Tuesday, December 27

Guest Author Daniel Audet: Writing, Rewriting and Editing

Today we have a view from the opposite side. I’ve had plenty of published authors, but I thought it might be nice to hear the tale of someone who’s still working on that. So join me in welcoming Daniel Audet to the blog. 

Daniel is a writer of thriller fiction, blogger, and occasional talk radio host. You can find him on Twitter at @danielaudet.

Take it away Daniel…

When I began blogging a few years ago, I was driving a truck and had an idea for a blog, or column, if you will, (which, for me originally was nothing more than a writing exercise). I pitched my concept to several of the major trucking sites online, and they all bit on my idea and all gave me home page placement or my own column page. My thoughts covered every aspect of my life both professionally and personally as I stared out at the world hurtling by through the windshield of my truck. This was the premise. Well, literally overnight I had more than a million readers and was reviewed and followed by every major blog review site out there including a mention in USA Today and featured on trucking sites from several foreign nations, including Russia and Japan. It spun off to a syndicated radio show on Internet and A.M. Talk Radio.

Here’s why I mention this, (it’s NOT to toot my own horn). Honestly, at that point I wasn’t that great of a blogger or even a journalist. Lots of obvious amateur mistakes, bad sentencing, punctuation and sometimes deviating from my original point, and lots of rambling, etc. Realizing I was being read in many foreign countries as well as the U.S. I wanted so badly to be “heard” and “felt” and to write the best I could for the people who would be reading my stuff. People I'm eternally grateful for--they motivated me to work super hard at my craft. They still do.

So, for starters, I learned about the value of the art of rewriting and the craft of editing.

I’m not new to writing but, maybe like you, I’m working on my first novel and bracing myself for the rewriting and editing phase.  Many of you reading this have one or more novels under your belt and rewrites are a second nature thing. Believe me, you truly have my undying respect for that accomplishment. 

At 94K, almost done with the climax and epilogue, I’m looking ahead to two things:

1. Re-writes. (Yay?)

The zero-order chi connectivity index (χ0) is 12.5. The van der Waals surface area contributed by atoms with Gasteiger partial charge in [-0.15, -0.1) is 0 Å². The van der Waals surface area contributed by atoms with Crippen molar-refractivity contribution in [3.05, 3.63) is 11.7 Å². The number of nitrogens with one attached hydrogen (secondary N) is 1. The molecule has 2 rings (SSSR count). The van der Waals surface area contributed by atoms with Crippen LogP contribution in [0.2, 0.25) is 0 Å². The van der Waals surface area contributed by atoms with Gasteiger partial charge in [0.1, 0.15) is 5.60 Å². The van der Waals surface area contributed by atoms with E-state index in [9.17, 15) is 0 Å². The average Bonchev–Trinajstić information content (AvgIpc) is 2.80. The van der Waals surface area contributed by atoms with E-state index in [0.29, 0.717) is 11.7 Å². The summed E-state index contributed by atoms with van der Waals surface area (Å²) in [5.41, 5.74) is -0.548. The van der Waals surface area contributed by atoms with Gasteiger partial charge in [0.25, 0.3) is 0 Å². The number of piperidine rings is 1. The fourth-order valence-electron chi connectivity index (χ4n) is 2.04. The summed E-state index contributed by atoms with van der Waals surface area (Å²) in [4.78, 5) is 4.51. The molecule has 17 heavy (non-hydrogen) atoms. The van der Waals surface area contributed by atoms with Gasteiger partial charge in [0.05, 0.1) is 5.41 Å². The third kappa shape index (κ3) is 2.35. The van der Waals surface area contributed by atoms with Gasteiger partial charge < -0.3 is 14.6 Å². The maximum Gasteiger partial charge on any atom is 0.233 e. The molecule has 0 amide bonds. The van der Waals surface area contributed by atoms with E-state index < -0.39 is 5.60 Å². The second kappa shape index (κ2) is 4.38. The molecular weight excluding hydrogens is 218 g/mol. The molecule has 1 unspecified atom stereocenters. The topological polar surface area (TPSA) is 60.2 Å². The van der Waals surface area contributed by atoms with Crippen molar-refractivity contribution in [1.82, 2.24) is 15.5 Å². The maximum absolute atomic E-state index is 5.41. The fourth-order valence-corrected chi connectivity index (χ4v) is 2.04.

2. Editing. (someone yells: “Hey! We need an editor in here!” )

Re-writes are an author’s refining process wherein our level of skill and mastery are tested and pushed further as we distill our thoughts and words, hopefully resulting in a well crafted story.

Editing can be likened to a skilled diamond cutter sculpting a raw gem to its brightest glimmer and sparkle, giving it much greater beauty and value.

For me it’s not so much that I look forward to the work, but, that, as a long time blogger, poet and songwriter, I know from experience that I almost never get it right the first time. I don’t know anyone who has or does (and I’ve had several songs make it to radio and I have several hit songwriter and bestselling author friends).

Writing well enough for a book to compete in the marketplace is no easy thing.

A quick sidebar: One thing I noticed, a common thread through all my posts, was one key element. I, fortunately, was born with a volcanic abundance of PASSION. Burning, searing, crawl across the world through fire PASSION. It was the fuel that every word I wrote burned on. Now, as a fiction writer it causes me to develop my skill so that I can translate raw emotion and fearless sincerity better into the written word, in such a way that it moves my readers, not just entertains them. Mastery of the craft is the way to do this, for me and in the process I become a better writer with a distinct “voice’.

But, again, beyond the actual writing are other essentials, things I need to look at and make up my mind to undertake too.

Re-writing I can do…I think…